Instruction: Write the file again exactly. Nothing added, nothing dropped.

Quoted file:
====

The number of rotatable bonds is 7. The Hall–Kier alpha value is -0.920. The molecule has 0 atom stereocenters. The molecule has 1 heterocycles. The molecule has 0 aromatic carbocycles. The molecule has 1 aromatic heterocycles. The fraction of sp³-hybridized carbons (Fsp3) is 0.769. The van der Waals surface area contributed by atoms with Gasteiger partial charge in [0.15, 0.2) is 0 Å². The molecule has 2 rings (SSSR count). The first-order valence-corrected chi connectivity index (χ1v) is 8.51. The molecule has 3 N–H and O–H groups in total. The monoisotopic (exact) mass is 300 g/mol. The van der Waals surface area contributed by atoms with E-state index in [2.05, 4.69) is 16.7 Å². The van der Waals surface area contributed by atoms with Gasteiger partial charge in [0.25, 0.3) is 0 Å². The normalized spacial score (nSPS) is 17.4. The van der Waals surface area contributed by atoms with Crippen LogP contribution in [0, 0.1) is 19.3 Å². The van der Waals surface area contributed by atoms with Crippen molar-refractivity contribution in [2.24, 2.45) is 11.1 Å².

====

The number of rotatable bonds is 7. The Hall–Kier alpha value is -0.920. The molecule has 0 atom stereocenters. The molecule has 1 heterocycles. The molecule has 0 aromatic carbocycles. The molecule has 1 aromatic heterocycles. The fraction of sp³-hybridized carbons (Fsp3) is 0.769. The van der Waals surface area contributed by atoms with Gasteiger partial charge in [0.15, 0.2) is 0 Å². The molecule has 2 rings (SSSR count). The first-order valence-corrected chi connectivity index (χ1v) is 8.51. The molecule has 3 N–H and O–H groups in total. The monoisotopic (exact) mass is 300 g/mol. The van der Waals surface area contributed by atoms with E-state index in [2.05, 4.69) is 16.7 Å². The van der Waals surface area contributed by atoms with Gasteiger partial charge in [0.25, 0.3) is 0 Å². The normalized spacial score (nSPS) is 17.4. The van der Waals surface area contributed by atoms with Crippen LogP contribution in [0, 0.1) is 19.3 Å². The van der Waals surface area contributed by atoms with Crippen molar-refractivity contribution in [2.24, 2.45) is 11.1 Å².